Study Forecasts Sexual Health Crisis

Researchers from Liverpool John Moores University have warned that Europe’s binge drinking and drug culture among young people could potentially cause a sexual health crisis.
The researchers came to this conclusion after undertaking a study, which revealed that many young people are drinking alcohol in order to boost their chances of having sex and a smaller number are also using drugs to enhance their sexual pleasure. The researchers found that this behaviour significantly increased the chances of people undertaking unsafe sex or having multiple partners.
The study questioned 1,341 people aged 16 to 35 and found that a third of men and a quarter of women drank alcohol to increase their chances of having sex. Of this figure, many also admitted to taking cocaine, ecstasy and cannabis in order to increase their sexual arousal or prolong sex.
Indeed, the study found that over a quarter (26%) of cocaine users used it to prolong sex. People who regularly took cocaine were also over five times more likely to have had five or more sexual partners in the last 12 months, or to have used prostitutes/paid for sex. In addition to these findings, more than one in seven regular ecstasy users said they had recently exchanged sex for drugs.
The study also found that young people who had used alcohol, cannabis, cocaine or ecstasy prior to the age of 16 were more likely to have had underage sex. Indeed, the study suggested that boys using cannabis before the age 16 were almost three times more likely to have had underage sex than those who had not, while girls were 6. 4 times more likely. In addition to this, boys who drank under the age of 16 were 2. 47 times more likely to have had underage sex and girls were 5. 7 times more likely.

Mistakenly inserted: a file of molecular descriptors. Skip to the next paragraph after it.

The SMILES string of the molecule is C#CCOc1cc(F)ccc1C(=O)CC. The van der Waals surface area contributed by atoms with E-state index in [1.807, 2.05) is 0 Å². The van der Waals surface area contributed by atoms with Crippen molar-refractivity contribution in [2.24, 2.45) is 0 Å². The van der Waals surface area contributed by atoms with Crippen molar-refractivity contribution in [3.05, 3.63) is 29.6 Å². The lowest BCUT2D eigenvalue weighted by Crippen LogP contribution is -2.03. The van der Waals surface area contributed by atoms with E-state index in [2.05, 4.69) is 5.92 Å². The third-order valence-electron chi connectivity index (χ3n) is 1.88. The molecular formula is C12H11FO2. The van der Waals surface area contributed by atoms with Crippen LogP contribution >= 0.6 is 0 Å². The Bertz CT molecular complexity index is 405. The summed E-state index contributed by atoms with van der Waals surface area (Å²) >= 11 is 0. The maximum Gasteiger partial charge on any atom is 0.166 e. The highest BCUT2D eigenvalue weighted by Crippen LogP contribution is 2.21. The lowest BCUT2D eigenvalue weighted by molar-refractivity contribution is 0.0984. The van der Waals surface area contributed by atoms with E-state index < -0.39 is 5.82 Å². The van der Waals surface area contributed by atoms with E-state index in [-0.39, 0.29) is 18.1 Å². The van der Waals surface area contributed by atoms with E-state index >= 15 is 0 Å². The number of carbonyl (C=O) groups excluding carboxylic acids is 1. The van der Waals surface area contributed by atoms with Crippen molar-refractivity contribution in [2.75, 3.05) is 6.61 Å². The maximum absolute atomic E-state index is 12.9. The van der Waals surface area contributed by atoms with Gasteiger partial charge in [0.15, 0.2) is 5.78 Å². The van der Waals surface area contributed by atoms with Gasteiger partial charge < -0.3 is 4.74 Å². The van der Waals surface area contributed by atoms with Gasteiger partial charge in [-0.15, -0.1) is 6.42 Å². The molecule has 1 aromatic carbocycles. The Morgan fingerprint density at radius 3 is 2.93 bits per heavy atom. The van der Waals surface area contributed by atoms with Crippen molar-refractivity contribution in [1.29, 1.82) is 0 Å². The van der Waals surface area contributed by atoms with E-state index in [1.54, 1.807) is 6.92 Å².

Mark Bellis, of the University’s Centre for Public Health, led the study. He explained that the findings indicated drinking and drugs were becoming “routine”, he said: “Trends in recent decades have resulted in recreational drug use and binge drinking becoming routine features of European nightlife. ” He also added that the study suggested drug and alcohol use often led young people to make sexual decisions that they may later regret. He said: “Millions of young Europeans now take drugs and drink in ways which alter their sexual decisions and increase their chances of unsafe sex or sex that is later regretted. “
The cities included in the study were Liverpool in the UK, Vienna in Austria, Lisbon in Portugal, Brno in the Czech Republic, Berlin in Germany, Athens in Greece, Venice in Italy, Ljubljana in Slovenia, and Palma in Spain.

Sarah Hyllok is an expert on sexually transmitted diseases. She has spent 15 years as a sex therapist helping bored couples.
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